Help in a crisis during Coronavirus COVID-19 pandemic
During this COVID-19 pandemic there may be changes in the way some of our services work. Contact the service directly to check how services are being delivered and follow their advice.
Some of our services now offer video consultations. You should speak to your clinician if this is something you would like them to consider. You can find out more about video consultation here.
Visiting: Contact the ward you wish to visit in advance for guidance and instructions for a safe visit.
If you need help in a mental health crisis during the COVID-19 pandemic outside office hours please contact our crisis team: Help in a crisis
For other medical advice and support contact your GP or visit NHS 111
Only visit your local Emergency Department for serious life-threatening conditions that need immediate medical attention including persistent severe chest pain, loss of consciousness, acute confused state, severe breathlessness, severe blood loss, serious burns or suspected stroke.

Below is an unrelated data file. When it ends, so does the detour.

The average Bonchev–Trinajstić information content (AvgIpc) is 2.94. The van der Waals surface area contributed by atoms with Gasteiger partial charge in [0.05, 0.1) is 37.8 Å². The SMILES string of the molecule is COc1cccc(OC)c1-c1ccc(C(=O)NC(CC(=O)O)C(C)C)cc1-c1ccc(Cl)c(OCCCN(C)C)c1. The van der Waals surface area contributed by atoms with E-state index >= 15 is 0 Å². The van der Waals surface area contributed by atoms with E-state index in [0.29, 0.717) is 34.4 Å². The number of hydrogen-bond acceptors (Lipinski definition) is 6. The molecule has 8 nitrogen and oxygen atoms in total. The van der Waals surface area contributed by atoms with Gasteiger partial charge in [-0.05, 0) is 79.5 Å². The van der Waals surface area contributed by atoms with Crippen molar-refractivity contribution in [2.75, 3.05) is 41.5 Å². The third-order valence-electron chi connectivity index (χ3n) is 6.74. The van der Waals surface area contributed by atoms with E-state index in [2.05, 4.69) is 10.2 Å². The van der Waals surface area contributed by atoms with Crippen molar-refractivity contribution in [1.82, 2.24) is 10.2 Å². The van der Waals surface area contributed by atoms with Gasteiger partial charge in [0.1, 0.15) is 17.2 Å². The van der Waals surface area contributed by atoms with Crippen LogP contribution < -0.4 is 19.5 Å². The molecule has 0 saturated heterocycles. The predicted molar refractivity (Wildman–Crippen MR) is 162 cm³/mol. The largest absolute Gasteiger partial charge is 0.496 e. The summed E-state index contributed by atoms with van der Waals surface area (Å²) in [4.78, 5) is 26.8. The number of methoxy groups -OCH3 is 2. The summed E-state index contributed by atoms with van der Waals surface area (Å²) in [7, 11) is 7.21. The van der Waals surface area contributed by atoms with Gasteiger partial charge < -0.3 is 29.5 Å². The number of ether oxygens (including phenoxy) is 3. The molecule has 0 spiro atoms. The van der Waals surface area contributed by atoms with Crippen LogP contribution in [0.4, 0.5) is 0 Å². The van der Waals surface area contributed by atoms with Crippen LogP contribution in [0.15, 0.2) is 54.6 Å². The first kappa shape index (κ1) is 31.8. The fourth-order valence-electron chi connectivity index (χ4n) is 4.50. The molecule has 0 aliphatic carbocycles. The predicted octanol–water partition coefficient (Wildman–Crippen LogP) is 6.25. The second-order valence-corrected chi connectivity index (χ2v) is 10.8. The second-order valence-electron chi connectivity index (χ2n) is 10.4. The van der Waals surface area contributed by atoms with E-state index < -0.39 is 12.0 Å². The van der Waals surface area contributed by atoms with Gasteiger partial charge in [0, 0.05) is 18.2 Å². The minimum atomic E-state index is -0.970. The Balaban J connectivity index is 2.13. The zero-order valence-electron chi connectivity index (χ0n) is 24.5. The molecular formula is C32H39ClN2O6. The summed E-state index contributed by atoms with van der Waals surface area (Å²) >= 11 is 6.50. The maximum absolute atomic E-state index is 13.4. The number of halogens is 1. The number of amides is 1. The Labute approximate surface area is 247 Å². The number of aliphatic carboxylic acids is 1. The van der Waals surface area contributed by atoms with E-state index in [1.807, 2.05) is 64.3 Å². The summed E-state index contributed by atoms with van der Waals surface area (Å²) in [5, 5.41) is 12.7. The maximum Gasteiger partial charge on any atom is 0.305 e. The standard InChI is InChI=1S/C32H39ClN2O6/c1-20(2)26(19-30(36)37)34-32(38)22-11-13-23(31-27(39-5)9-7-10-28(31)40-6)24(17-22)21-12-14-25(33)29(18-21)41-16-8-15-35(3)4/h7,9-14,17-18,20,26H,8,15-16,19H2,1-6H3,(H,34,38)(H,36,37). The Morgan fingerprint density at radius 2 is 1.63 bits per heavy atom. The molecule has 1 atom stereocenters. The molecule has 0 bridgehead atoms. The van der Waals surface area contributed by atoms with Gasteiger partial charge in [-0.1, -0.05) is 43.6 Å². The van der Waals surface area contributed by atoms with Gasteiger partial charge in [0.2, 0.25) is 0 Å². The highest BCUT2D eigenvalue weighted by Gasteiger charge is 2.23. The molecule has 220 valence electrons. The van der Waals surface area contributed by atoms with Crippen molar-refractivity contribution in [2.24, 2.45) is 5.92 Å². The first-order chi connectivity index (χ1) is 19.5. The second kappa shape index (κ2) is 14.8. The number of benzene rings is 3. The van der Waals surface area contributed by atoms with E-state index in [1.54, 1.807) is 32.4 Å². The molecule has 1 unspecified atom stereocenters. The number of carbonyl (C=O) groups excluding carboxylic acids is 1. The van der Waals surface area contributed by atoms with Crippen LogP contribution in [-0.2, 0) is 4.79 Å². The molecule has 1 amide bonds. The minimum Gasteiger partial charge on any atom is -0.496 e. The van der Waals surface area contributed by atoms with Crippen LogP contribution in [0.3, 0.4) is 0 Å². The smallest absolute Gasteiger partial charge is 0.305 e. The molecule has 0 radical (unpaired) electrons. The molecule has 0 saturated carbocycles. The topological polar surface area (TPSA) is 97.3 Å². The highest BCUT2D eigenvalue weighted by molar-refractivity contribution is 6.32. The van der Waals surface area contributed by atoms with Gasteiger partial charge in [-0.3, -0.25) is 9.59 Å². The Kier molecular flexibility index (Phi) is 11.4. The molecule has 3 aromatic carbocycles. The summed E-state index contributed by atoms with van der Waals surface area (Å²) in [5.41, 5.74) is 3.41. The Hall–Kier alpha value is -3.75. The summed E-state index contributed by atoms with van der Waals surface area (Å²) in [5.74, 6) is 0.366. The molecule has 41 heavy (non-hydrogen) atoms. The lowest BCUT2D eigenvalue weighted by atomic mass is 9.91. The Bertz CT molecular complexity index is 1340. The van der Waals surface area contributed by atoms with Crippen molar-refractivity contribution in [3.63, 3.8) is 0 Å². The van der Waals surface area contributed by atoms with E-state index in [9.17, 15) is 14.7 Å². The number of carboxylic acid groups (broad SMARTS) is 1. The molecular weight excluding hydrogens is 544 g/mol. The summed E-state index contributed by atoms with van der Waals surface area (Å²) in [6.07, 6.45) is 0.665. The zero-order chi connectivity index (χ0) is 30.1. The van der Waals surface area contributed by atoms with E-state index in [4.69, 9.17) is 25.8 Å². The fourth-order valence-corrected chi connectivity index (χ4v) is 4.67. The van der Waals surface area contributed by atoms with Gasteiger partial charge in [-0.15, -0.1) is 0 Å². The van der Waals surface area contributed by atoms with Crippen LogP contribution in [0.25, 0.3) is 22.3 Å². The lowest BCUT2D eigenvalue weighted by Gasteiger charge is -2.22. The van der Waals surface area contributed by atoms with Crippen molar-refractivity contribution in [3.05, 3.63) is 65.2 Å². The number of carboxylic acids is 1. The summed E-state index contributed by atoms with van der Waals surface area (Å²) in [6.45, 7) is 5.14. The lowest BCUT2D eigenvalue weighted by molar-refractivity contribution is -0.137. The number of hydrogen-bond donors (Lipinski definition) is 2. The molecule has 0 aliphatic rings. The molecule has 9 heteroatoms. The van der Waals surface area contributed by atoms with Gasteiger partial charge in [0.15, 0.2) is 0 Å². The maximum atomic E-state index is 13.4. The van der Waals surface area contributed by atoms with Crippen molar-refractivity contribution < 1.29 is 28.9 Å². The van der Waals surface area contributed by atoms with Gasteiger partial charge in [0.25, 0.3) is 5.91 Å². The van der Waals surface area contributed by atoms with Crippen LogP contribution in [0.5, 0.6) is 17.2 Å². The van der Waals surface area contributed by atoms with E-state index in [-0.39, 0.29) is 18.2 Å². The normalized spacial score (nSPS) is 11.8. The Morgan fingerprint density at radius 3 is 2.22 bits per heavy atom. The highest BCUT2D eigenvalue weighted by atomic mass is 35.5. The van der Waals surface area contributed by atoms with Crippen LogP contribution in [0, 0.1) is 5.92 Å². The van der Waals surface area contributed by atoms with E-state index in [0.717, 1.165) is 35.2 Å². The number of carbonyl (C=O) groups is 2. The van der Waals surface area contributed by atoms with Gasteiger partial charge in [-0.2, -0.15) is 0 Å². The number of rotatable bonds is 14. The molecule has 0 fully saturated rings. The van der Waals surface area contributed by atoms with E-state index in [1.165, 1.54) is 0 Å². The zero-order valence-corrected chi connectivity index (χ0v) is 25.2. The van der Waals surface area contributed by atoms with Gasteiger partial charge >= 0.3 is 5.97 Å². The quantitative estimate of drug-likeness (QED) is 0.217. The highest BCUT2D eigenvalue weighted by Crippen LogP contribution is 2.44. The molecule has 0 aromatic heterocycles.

Maintain your first langauge
Keep your language alive by talking to your child in your first language. It’s good to grow up bilingual. It will help your child’s learning.
Be proud of who you are. Your first language is part of your identity. Your child needs it to talk to friends and family.
Speaking well in their own first language helps children learn other languages.
- A tips leaflet can be viewd here (English) [pdf] 7MB
- A tips leaflet can be viewed here (Polish) [pdf] 8MB
- Talk to your baby in your first language. Let the children learn English from English speakers and their first language from you. That way, they have the best model for each language.
- Share books with your baby or child. You can talk about the pictures in your first language and retell the story using the pictures. Borrow dual language books from your local library.
- Sing to your baby or child in your first language.
When your child starts at a nursery, school or Children’s Centre
- Share some useful words with the staff. These would include words such as ‘toilet’, ‘hungry’ and ‘drink’. You can also offer to help staff translate other useful words.
- Talk to staff about what your child likes to do at home.